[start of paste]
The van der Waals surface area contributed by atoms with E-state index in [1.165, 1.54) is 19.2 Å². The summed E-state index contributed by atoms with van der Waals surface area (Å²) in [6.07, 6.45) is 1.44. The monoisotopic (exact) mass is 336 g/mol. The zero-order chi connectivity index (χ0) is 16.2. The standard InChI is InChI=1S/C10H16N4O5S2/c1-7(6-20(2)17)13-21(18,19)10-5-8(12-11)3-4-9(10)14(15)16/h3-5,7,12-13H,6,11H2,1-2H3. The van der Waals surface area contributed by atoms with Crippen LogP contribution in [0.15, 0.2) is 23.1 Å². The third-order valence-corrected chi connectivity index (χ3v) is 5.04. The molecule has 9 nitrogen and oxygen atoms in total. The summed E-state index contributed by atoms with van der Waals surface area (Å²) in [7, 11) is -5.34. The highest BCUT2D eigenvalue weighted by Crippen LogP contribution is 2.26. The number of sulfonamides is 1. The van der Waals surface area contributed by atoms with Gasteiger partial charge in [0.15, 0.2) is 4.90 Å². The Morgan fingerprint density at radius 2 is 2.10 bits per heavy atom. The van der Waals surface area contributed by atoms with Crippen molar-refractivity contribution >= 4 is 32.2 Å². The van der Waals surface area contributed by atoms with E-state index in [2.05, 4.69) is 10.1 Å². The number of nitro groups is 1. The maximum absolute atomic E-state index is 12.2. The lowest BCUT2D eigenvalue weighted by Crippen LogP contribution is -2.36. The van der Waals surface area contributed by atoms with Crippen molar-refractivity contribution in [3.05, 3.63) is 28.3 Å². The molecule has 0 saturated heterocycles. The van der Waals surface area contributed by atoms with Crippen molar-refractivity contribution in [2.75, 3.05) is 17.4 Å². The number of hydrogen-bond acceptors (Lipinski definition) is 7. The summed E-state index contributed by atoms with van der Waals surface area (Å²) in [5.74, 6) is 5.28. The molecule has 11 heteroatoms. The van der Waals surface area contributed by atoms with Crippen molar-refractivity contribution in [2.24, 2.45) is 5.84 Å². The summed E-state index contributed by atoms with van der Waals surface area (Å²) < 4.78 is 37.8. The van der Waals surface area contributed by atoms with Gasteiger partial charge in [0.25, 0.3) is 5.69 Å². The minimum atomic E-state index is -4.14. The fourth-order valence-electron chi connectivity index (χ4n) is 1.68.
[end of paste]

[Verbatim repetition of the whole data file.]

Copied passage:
The van der Waals surface area contributed by atoms with E-state index in [1.165, 1.54) is 19.2 Å². The summed E-state index contributed by atoms with van der Waals surface area (Å²) in [6.07, 6.45) is 1.44. The monoisotopic (exact) mass is 336 g/mol. The zero-order chi connectivity index (χ0) is 16.2. The standard InChI is InChI=1S/C10H16N4O5S2/c1-7(6-20(2)17)13-21(18,19)10-5-8(12-11)3-4-9(10)14(15)16/h3-5,7,12-13H,6,11H2,1-2H3. The van der Waals surface area contributed by atoms with Crippen LogP contribution in [0.15, 0.2) is 23.1 Å². The third-order valence-corrected chi connectivity index (χ3v) is 5.04. The molecule has 9 nitrogen and oxygen atoms in total. The summed E-state index contributed by atoms with van der Waals surface area (Å²) in [7, 11) is -5.34. The highest BCUT2D eigenvalue weighted by Crippen LogP contribution is 2.26. The number of sulfonamides is 1. The van der Waals surface area contributed by atoms with Gasteiger partial charge in [0.15, 0.2) is 4.90 Å². The Morgan fingerprint density at radius 2 is 2.10 bits per heavy atom. The van der Waals surface area contributed by atoms with Crippen molar-refractivity contribution >= 4 is 32.2 Å². The van der Waals surface area contributed by atoms with E-state index in [2.05, 4.69) is 10.1 Å². The number of nitro groups is 1. The maximum absolute atomic E-state index is 12.2. The lowest BCUT2D eigenvalue weighted by Crippen LogP contribution is -2.36. The van der Waals surface area contributed by atoms with Crippen molar-refractivity contribution in [3.05, 3.63) is 28.3 Å². The molecule has 0 saturated heterocycles. The van der Waals surface area contributed by atoms with Crippen molar-refractivity contribution in [2.75, 3.05) is 17.4 Å². The number of hydrogen-bond acceptors (Lipinski definition) is 7. The summed E-state index contributed by atoms with van der Waals surface area (Å²) in [5.74, 6) is 5.28. The molecule has 11 heteroatoms. The van der Waals surface area contributed by atoms with Crippen molar-refractivity contribution in [2.24, 2.45) is 5.84 Å². The summed E-state index contributed by atoms with van der Waals surface area (Å²) < 4.78 is 37.8. The van der Waals surface area contributed by atoms with Gasteiger partial charge in [0.25, 0.3) is 5.69 Å². The minimum atomic E-state index is -4.14. The fourth-order valence-electron chi connectivity index (χ4n) is 1.68.